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Japan Readies Feared Plutonium Ship for Voyage to France

July 1, 1992

TOKYO (AP) _ Japan is preparing to import plutonium from Europe, moving in secret and taking precautions against accidental leaks that could poison the food chain and to prevent it falling into the hands of terrorists.

The first shipment by freighter of about a ton of plutonium intended for use in an experimental nuclear reactor was informally approved by the United States.

The departure of the freighter that will load the plutonium in France was rumored to be imminent. The ship was believed to have left on a training mission on Tuesday.

For security reasons, the Japanese government has refused to comment on the freighter’s departure date or route. But Japan has previously said the shipment would occur in the fall.

The plans have provoked anti-nuclear protests and last-minute jitters on some Pacific islands, including Hawaii.

Last week, spurred by Hawaii Gov. John Waihee, the U.S. Western Governors’ Association issued a statement from Jackson, Wyo., calling for ″independently verifiable standards″ for the freighter and shipment casks.

″I am not satisfied that adequate safeguards are in place to protect human, animal life and the general environment,″ Waihee said.

In a last-ditch effort to block the shipment, Rep. Neil Abercrombie (D- Hawaii) recently introduced a bill in Congress that would require stricter standards for plutonium casks passing through U.S. territorial waters. But the measure has little chance of affecting the shipments.

The Japanese government maintains the plutonium will be secure in leak- proof casks. To prevent any high-seas nuclear piracy, the freighter is to be accompanied by an armed coast guard cutter. The ship will have the benefit of U.S. satellite surveillance, Japanese officials have said.

On Tuesday, the ship left its sequestered berth at a Mitsubishi Heavy Industries shipyard in Yokohama Harbor on what was believed to be a training mission, according to Yurika Ayukawa of the Citizens’ Nuclear Information Center, an anti-nuclear group tracking the ship.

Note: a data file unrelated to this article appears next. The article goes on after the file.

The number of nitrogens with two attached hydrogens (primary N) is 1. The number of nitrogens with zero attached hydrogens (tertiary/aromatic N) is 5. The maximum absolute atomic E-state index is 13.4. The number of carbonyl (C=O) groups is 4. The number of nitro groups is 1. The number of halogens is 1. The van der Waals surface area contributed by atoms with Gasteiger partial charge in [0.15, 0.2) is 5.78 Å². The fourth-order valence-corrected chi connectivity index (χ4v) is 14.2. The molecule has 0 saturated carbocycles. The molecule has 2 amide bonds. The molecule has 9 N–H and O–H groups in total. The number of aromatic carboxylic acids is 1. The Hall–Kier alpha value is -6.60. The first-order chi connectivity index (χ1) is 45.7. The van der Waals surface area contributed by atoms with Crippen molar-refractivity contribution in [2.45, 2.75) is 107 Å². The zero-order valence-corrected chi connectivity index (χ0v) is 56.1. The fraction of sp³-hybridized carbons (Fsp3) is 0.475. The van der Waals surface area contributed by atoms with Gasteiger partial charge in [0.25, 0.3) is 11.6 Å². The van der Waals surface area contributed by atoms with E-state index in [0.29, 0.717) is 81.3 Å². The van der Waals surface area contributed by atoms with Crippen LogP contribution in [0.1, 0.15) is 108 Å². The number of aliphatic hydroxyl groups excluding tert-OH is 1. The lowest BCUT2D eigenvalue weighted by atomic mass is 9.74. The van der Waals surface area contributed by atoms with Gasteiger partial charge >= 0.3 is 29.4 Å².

The voyage to France is expected to take about a month. Toichi Sakata, who oversees the shipment program for the government’s Science and Technology Agency said that, depending on the route, the trip back to Japan could take six to 10 weeks.

The Nuclear Control Institute, a Washington-based anti-nuclear group, says three or four routes are being considered, including west through the Panama Canal or around Cape Horn, or east through the Suez Canal or around the Cape of Good Hope.

Japan, which depends on imports for virtually all its energy, has long been developing nuclear power as a means to energy independence.

But unlike the ordinary low-enriched uranium that powers commercial plants, plutonium can be used both as reactor and nuclear bomb fuel.

Proliferation of the material is a rising concern throughout the world. Iraq and North Korea were suspected of developing weapons programs.

Other countries, including the United States, have nearly ceased using plutonium as a fuel because natural uranium has proved far more economical and safe. One of the last holdouts, France, suspended operations of its fast- breeder Superphoenix reactor on Monday.

Plutonium is ″reprocessed″ from spent uranium fuel rods in nuclear power plants.

The U.S. government retains informal veto power over the shipments since most of Japan’s uranium fuel was originally bought from America. Both the Pentagon and State Department have expressed a willingness to permit shipments.

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